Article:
Project 4: Editorial
The next phase is our final project — the goal is to engage in editorial design on the web, developing a collection of texts as as a publication. Below are several directions on how you might go about doing this.
- Typeset at least 12 longform articles
- Design at least 2 types of article layouts, in addition to the homepage
- Consider what kind of viewing modes are available for
- Consider the relationship between images & words
- Experiment with how we navigate from one article to another
- Develop a robust typographic identity system, paying careful attention to typographic hierarchy and refinements
a) Web Publication / Anthology
Consider a current area of research. Collect at least 12 full-length articles around this topic. Use the website as a way to organize a large amount of content.
You might also consider a Project 1 as a starting point for this project; consider what additional texts to collect / generate to develop a full publication.
Considering our limited direct library access, Anastasiia Raina and James Goggin has collected a large library of readings to browse on Google Drive.
If you are stuck on collecting content, you could go through a Wikipedia chain: follow a series of 12 wikipedia links to typeset within your website. (Random fact: if you keep clicking the first linked word, you’ll end up on “philosophy”)
b) Open Letters
Consider your website as an outlet to the world around you. Create website as a way to document your day-to-day experience admist the current pandemic crisis. What images did you see? What articles did you read? What’s been on your mind? What questions do you have?
Use this project to write HTML as a daily practice: the length of each post might range from just a few sentences to a full-length essay, but there should be at least one entry every day.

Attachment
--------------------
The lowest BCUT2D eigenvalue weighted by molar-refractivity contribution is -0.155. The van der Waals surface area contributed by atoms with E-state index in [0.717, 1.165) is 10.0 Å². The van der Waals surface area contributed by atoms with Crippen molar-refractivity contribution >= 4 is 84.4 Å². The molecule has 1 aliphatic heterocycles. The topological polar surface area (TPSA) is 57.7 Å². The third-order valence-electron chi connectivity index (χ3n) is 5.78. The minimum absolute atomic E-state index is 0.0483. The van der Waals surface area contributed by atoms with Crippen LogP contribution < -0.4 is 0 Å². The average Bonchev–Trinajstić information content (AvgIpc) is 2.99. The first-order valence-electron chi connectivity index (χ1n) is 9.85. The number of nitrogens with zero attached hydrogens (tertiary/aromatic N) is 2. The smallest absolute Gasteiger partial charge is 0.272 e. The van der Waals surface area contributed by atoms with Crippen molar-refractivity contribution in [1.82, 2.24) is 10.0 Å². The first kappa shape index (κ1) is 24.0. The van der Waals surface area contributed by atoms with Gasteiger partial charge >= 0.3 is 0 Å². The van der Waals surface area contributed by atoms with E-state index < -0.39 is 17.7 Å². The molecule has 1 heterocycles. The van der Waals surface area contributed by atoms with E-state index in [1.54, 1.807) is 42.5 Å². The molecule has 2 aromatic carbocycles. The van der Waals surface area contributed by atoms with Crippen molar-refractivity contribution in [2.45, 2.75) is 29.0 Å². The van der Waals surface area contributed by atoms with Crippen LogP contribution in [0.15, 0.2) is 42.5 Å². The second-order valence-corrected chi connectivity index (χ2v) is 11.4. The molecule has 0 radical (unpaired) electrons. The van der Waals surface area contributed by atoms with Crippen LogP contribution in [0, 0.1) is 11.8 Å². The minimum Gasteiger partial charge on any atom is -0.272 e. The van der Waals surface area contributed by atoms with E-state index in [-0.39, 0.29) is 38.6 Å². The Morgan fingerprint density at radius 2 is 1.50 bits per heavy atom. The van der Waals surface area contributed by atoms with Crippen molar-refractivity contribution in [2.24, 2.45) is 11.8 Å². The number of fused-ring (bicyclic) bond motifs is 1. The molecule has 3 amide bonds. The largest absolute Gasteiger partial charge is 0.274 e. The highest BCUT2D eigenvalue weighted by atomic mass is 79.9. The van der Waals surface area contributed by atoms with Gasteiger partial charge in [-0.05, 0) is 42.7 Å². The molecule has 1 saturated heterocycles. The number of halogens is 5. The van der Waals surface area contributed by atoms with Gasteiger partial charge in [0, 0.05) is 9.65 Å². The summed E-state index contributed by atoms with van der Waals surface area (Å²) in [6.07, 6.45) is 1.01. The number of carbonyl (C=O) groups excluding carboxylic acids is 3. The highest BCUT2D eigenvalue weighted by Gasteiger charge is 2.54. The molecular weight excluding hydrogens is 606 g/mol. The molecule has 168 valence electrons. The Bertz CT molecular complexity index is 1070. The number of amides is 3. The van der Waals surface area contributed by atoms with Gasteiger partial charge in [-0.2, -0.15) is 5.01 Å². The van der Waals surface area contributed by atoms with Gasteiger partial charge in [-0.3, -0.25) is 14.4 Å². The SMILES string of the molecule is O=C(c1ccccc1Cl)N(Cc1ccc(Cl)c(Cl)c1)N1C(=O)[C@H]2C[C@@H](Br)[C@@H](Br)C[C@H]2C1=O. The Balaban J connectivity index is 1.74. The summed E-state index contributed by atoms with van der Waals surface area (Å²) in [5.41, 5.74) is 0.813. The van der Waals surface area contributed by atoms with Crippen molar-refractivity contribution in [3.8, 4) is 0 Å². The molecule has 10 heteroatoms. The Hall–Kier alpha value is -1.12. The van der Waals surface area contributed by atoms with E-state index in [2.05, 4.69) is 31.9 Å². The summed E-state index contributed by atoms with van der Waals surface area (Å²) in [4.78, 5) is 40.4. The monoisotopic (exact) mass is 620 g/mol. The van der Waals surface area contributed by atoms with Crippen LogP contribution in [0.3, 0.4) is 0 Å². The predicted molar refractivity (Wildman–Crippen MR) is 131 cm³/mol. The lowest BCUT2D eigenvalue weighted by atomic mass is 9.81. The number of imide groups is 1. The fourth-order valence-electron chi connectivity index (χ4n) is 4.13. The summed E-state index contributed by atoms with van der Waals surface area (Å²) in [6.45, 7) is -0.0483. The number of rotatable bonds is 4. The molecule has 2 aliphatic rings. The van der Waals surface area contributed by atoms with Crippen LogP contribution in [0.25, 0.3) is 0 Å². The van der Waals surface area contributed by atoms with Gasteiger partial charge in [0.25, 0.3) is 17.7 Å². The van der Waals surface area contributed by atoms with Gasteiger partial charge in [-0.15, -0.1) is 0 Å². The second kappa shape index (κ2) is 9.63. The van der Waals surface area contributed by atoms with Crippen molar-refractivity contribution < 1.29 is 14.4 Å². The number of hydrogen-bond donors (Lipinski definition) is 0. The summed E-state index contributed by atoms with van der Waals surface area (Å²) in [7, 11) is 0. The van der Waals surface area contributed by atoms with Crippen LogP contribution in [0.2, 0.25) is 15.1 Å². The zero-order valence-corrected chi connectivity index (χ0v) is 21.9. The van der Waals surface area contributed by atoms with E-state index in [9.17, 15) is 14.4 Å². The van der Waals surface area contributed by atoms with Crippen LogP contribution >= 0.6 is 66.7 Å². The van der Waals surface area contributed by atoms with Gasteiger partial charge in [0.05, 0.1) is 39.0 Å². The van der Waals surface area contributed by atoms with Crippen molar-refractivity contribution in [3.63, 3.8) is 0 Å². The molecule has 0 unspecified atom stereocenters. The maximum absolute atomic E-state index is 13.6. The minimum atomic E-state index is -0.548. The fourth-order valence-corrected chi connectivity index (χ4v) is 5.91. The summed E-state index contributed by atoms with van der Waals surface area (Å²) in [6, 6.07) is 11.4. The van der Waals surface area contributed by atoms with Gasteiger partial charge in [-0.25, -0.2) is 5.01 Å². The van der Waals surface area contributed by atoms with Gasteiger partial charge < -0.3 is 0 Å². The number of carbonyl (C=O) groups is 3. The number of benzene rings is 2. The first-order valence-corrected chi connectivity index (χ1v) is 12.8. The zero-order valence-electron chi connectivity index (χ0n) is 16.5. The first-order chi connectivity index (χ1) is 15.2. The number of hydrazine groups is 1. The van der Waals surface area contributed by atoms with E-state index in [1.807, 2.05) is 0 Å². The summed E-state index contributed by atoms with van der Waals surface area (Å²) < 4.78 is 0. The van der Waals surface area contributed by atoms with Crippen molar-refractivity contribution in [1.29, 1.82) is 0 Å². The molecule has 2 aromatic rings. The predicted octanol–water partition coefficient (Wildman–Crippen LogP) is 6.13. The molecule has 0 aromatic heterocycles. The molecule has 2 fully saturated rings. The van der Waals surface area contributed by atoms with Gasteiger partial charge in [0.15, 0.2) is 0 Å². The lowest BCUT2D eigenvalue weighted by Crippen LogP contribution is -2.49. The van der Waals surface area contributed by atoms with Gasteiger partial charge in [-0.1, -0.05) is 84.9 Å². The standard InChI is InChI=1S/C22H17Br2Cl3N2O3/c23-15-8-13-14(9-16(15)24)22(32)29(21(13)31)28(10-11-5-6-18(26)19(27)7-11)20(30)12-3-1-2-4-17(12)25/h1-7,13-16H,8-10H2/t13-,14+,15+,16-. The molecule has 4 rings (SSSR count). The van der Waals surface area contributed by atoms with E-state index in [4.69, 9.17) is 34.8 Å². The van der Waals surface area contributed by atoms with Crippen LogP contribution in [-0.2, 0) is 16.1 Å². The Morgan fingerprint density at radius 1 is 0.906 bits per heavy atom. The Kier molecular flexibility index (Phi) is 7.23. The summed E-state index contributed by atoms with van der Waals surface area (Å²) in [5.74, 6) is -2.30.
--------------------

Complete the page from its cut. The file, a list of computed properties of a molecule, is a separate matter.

As your content grows, develop the design and framework that contains all of your documentation. How does your website evolve over time?
- Possible adaption: consider this as a public exchange between one other student, in which you both are pushing to the same website / Github repository. Alternate between days that you push and publish to the repository to establish a regular schedule.
Adapted from Fisher: Isolation Diary.
c) Propose your own project
Option C is more like an independent study, in which you will develop your own plan and scope of your new website. You must craft a detailed proposal, including a timeline that outlines a schedule of deliverables for each week.
Some examples of independent projects might be:
- Develop a website for a hypothetical festival / events series
- Learn how to develop a theme to customize an existing CMS
Week 1: Planning
- Collect content (texts, images, videos, etc.)
- Map out the information architecture
- Macro-level: what are the overaching sections of your website?
- Micro-level: what are is the meta-information for each article?
- Determine and sketch out different templates (layout formats) in Illustrator / InDesign. It might be something like:
- Homepage (A list of articles)
- Layout 1 (Article)
- Layout 2 (Interview)
- General Page (About page)
- Sketch out some style palettes to different versions of your typographic identity system
- We will review your proposal document and your sketches next week
Week 2: Develop site prototype
- Translate your PDF mockups into HTML / CSS
- Using the structure developed in week 1, flesh out the templates / content-type-specific layouts for each.
- Populate and style as much of your content as possible
- Process your other assets — do your images need to be cropped, processed?
- We will review your live prototype of the entire website next week
Week 3: Add interactivity, CSS illustrations
Week 4: Develop into responsive platform
Week 5: Refine
- Final Crit: May 7